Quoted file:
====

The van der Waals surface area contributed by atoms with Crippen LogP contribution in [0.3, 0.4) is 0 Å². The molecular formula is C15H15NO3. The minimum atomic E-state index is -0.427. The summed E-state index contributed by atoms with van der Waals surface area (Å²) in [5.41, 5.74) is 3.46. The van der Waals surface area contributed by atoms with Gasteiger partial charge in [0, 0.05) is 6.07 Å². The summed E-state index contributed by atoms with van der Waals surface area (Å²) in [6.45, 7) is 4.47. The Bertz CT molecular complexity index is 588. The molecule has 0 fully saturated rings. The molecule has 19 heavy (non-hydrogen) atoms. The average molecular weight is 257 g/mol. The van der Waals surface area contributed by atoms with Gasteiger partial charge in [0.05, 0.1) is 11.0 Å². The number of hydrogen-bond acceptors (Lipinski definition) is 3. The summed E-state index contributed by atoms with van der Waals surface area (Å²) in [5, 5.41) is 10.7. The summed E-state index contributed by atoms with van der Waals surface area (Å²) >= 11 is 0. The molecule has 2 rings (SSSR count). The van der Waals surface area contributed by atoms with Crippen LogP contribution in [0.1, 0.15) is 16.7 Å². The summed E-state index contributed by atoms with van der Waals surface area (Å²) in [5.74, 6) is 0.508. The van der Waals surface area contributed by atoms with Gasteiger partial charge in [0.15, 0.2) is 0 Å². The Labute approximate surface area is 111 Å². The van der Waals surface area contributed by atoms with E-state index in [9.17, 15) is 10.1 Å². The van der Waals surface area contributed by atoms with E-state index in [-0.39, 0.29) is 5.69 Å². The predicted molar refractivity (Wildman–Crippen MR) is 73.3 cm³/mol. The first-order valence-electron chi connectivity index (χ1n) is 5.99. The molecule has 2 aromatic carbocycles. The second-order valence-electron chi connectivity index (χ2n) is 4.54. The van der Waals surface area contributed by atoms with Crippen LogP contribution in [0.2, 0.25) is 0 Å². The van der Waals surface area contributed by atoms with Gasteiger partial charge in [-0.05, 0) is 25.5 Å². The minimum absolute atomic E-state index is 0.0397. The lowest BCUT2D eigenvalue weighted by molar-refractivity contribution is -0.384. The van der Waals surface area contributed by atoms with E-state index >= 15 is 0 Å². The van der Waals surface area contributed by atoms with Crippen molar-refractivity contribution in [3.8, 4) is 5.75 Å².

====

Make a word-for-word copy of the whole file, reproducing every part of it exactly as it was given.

The van der Waals surface area contributed by atoms with Crippen LogP contribution in [0.3, 0.4) is 0 Å². The molecular formula is C15H15NO3. The minimum atomic E-state index is -0.427. The summed E-state index contributed by atoms with van der Waals surface area (Å²) in [5.41, 5.74) is 3.46. The van der Waals surface area contributed by atoms with Gasteiger partial charge in [0, 0.05) is 6.07 Å². The summed E-state index contributed by atoms with van der Waals surface area (Å²) in [6.45, 7) is 4.47. The Bertz CT molecular complexity index is 588. The molecule has 0 fully saturated rings. The molecule has 19 heavy (non-hydrogen) atoms. The average molecular weight is 257 g/mol. The van der Waals surface area contributed by atoms with Gasteiger partial charge in [0.05, 0.1) is 11.0 Å². The number of hydrogen-bond acceptors (Lipinski definition) is 3. The summed E-state index contributed by atoms with van der Waals surface area (Å²) in [5, 5.41) is 10.7. The summed E-state index contributed by atoms with van der Waals surface area (Å²) >= 11 is 0. The molecule has 2 rings (SSSR count). The van der Waals surface area contributed by atoms with Crippen LogP contribution in [0.1, 0.15) is 16.7 Å². The summed E-state index contributed by atoms with van der Waals surface area (Å²) in [5.74, 6) is 0.508. The van der Waals surface area contributed by atoms with Gasteiger partial charge in [0.15, 0.2) is 0 Å². The Labute approximate surface area is 111 Å². The van der Waals surface area contributed by atoms with E-state index in [9.17, 15) is 10.1 Å². The van der Waals surface area contributed by atoms with E-state index in [-0.39, 0.29) is 5.69 Å². The predicted molar refractivity (Wildman–Crippen MR) is 73.3 cm³/mol. The first-order valence-electron chi connectivity index (χ1n) is 5.99. The molecule has 2 aromatic carbocycles. The second-order valence-electron chi connectivity index (χ2n) is 4.54. The van der Waals surface area contributed by atoms with Crippen LogP contribution in [0.2, 0.25) is 0 Å². The van der Waals surface area contributed by atoms with Gasteiger partial charge in [-0.05, 0) is 25.5 Å². The minimum absolute atomic E-state index is 0.0397. The lowest BCUT2D eigenvalue weighted by molar-refractivity contribution is -0.384. The van der Waals surface area contributed by atoms with E-state index >= 15 is 0 Å². The van der Waals surface area contributed by atoms with Crippen molar-refractivity contribution in [3.8, 4) is 5.75 Å².